What had been looking like the best MVP race in years may not even be competitive at this juncture. Based on our ESPN Forecast survey results, the award will go to Stephen Curry, barring a miraculous end to the season by James Harden. Furthermore, it appears Russell Westbrook has little shot at the trophy.
When asked this question -- “Who WILL win the MVP?” -- 80.5 percent of respondents voted for Curry, 18.3 percent voted for Harden and 1.2 percent for Westbrook. Harden garnered more support on the question of “Who SHOULD win the MVP?” -- getting 32.9 percent of the vote to Curry’s 52.4 percent. It appears that many of those who believe Harden to be deserving, even after his 51-point performance against Sacramento on Wednesday night, also believe that Curry will win anyway.
How did this happen? It’s mostly about what Curry and the Warriors are doing of late. In the month of March, the Warriors lost only two times -- one loss coming on a Jarrett Jack game winner and the other attributable to Kerr resting starters against Denver. In that same month, Curry hit 75 3-pointers in a mere 17 games, doing so at a staggering 51.7 percent clip.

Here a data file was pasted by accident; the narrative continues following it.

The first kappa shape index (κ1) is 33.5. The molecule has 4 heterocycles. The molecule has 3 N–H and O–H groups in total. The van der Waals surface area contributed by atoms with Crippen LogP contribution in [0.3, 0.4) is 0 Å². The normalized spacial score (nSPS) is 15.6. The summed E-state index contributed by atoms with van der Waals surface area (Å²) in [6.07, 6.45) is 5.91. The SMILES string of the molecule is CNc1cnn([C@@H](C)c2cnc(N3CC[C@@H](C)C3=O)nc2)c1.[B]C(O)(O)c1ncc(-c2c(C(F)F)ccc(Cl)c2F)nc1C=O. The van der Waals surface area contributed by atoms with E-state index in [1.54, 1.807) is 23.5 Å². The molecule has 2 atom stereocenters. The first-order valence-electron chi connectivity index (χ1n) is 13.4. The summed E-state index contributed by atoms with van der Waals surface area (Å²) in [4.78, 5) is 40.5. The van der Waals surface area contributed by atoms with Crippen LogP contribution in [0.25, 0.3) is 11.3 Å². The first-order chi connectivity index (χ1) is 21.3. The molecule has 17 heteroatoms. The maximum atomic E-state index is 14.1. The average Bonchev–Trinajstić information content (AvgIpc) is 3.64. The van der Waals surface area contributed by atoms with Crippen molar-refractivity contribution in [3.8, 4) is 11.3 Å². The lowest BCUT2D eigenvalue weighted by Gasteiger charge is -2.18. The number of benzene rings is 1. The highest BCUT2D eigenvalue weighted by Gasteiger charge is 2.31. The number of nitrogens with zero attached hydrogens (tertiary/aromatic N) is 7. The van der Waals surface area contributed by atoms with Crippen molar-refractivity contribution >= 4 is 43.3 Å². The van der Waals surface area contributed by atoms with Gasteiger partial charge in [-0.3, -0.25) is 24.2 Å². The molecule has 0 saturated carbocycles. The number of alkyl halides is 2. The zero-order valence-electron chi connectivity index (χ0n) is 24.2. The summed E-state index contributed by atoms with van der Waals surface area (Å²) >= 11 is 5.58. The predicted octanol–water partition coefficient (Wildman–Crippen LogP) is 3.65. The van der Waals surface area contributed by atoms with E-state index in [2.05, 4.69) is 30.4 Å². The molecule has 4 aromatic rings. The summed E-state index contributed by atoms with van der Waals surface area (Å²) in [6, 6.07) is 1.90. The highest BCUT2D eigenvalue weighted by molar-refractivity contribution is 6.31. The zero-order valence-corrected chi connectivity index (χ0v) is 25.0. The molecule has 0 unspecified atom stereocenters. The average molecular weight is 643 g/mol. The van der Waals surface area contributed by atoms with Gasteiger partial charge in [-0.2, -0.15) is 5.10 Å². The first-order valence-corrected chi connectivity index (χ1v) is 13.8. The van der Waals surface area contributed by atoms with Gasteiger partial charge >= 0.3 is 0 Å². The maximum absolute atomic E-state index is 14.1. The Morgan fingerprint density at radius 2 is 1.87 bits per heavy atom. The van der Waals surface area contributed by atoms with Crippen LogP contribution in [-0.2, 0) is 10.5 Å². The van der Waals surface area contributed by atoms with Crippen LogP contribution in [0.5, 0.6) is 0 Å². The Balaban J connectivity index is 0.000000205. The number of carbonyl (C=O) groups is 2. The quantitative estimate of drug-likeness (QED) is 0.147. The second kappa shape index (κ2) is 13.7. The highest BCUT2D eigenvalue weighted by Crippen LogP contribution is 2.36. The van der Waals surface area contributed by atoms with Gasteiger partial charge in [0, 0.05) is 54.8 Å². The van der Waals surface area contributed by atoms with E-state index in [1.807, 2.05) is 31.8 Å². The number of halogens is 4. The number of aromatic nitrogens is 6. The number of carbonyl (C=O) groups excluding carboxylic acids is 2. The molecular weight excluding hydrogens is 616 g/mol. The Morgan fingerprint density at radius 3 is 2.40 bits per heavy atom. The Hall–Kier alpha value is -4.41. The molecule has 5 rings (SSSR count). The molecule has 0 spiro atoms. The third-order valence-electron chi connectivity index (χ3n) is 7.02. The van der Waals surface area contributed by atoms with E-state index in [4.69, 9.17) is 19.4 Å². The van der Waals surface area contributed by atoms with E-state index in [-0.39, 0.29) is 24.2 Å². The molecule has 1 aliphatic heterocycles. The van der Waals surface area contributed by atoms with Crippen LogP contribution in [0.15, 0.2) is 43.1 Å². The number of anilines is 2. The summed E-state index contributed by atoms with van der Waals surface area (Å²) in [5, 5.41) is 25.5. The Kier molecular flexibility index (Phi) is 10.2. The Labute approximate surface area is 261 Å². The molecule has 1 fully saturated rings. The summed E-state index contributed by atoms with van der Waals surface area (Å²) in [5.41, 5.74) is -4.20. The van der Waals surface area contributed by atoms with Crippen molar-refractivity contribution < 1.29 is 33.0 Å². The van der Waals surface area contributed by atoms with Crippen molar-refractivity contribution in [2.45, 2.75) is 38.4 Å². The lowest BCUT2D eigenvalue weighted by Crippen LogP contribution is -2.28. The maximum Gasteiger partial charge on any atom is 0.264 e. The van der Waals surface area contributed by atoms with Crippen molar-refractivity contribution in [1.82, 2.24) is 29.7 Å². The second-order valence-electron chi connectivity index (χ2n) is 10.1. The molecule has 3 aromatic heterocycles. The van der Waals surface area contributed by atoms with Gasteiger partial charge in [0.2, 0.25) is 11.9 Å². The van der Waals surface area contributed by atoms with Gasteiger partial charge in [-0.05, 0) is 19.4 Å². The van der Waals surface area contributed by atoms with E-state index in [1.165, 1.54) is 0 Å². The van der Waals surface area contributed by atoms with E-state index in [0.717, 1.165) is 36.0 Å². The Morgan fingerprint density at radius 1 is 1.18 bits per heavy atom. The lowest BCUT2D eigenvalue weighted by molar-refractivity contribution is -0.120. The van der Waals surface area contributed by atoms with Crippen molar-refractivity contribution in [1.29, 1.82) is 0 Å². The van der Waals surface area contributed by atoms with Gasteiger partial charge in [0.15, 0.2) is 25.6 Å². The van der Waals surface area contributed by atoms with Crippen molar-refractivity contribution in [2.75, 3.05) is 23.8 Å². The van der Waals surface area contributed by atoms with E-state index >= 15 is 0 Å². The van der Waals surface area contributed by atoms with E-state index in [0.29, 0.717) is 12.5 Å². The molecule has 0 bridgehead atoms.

The Warriors claim the best point differential since the 1996-97 Chicago Bulls to go along with a 10.5-game lead in the Western Conference. The Most Valuable Player award traditionally goes to a top-seeded team, and Golden State is having a historically great season.
Harden has the edge on Curry in minutes played but lags slightly in advanced statistics such as PER, real plus-minus, win shares per 48 minutes and net rating. There is an argument to be made that Harden’s aggregate stats amount to more because he plays more minutes. The counterargument is that Curry shouldn’t be punished for missing 16 fourth quarters on account of the Warriors killing the competition.
It’s difficult to find bad things to say about Harden’s fantastic season, but this might be slightly hurting his MVP push: Before his 51-point explosion against the Kings, he was on a 21-game streak of hitting fewer than half his shots. Of course, Rockets fans -- and GM Daryl Morey, who declined to comment on these recent poll results -- would be quick to point out that their candidate usually makes up for off shooting nights with free throws and 3s.
In any event, such arguments are probably moot. MVP voters reward the primary player on historically successful teams, with few exceptions. Harden has had a fantastic season, but as impressive as winning 50-plus games with an injury depleted roster is, it’s likely not enough in this particular season. Unless he has a few more 50-point games in him, the Beard is likely stuck at second.